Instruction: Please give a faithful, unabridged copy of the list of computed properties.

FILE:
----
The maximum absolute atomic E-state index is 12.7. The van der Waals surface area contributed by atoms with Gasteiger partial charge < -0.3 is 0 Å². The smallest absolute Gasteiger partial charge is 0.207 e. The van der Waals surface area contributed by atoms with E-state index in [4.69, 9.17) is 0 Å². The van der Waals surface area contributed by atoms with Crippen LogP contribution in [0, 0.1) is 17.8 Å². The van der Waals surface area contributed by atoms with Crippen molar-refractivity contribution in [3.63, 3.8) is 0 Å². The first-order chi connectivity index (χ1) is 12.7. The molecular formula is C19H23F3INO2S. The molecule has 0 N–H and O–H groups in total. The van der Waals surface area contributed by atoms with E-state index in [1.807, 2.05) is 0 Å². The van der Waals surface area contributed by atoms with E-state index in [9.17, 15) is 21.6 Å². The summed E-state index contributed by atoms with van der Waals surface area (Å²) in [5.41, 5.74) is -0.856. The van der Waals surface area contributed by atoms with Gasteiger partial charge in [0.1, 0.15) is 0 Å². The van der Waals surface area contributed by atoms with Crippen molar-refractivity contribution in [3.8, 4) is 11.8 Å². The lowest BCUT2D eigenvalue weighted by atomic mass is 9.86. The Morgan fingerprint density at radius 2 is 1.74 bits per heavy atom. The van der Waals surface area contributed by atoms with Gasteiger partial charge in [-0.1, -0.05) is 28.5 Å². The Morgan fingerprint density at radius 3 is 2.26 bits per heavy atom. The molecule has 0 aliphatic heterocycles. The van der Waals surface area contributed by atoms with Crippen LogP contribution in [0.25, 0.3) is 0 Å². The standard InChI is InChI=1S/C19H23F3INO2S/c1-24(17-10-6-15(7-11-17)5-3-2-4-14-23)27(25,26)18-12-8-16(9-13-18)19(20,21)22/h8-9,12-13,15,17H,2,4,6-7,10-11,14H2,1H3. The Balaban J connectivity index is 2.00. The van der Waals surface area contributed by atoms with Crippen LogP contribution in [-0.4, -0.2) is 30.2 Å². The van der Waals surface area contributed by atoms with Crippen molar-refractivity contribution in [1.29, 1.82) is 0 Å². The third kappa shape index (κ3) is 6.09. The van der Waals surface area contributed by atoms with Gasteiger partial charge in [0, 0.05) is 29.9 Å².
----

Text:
The maximum absolute atomic E-state index is 12.7. The van der Waals surface area contributed by atoms with Gasteiger partial charge < -0.3 is 0 Å². The smallest absolute Gasteiger partial charge is 0.207 e. The van der Waals surface area contributed by atoms with E-state index in [4.69, 9.17) is 0 Å². The van der Waals surface area contributed by atoms with Crippen LogP contribution in [0, 0.1) is 17.8 Å². The van der Waals surface area contributed by atoms with Crippen molar-refractivity contribution in [3.63, 3.8) is 0 Å². The first-order chi connectivity index (χ1) is 12.7. The molecular formula is C19H23F3INO2S. The molecule has 0 N–H and O–H groups in total. The van der Waals surface area contributed by atoms with E-state index in [1.807, 2.05) is 0 Å². The van der Waals surface area contributed by atoms with E-state index in [9.17, 15) is 21.6 Å². The summed E-state index contributed by atoms with van der Waals surface area (Å²) in [5.41, 5.74) is -0.856. The van der Waals surface area contributed by atoms with Gasteiger partial charge in [0.1, 0.15) is 0 Å². The van der Waals surface area contributed by atoms with Crippen molar-refractivity contribution in [3.8, 4) is 11.8 Å². The lowest BCUT2D eigenvalue weighted by atomic mass is 9.86. The Morgan fingerprint density at radius 2 is 1.74 bits per heavy atom. The van der Waals surface area contributed by atoms with Gasteiger partial charge in [-0.1, -0.05) is 28.5 Å². The Morgan fingerprint density at radius 3 is 2.26 bits per heavy atom. The molecule has 0 aliphatic heterocycles. The van der Waals surface area contributed by atoms with Crippen LogP contribution in [0.25, 0.3) is 0 Å². The standard InChI is InChI=1S/C19H23F3INO2S/c1-24(17-10-6-15(7-11-17)5-3-2-4-14-23)27(25,26)18-12-8-16(9-13-18)19(20,21)22/h8-9,12-13,15,17H,2,4,6-7,10-11,14H2,1H3. The Balaban J connectivity index is 2.00. The van der Waals surface area contributed by atoms with Crippen LogP contribution in [-0.4, -0.2) is 30.2 Å². The van der Waals surface area contributed by atoms with Crippen molar-refractivity contribution in [1.29, 1.82) is 0 Å². The third kappa shape index (κ3) is 6.09. The van der Waals surface area contributed by atoms with Gasteiger partial charge in [0, 0.05) is 29.9 Å².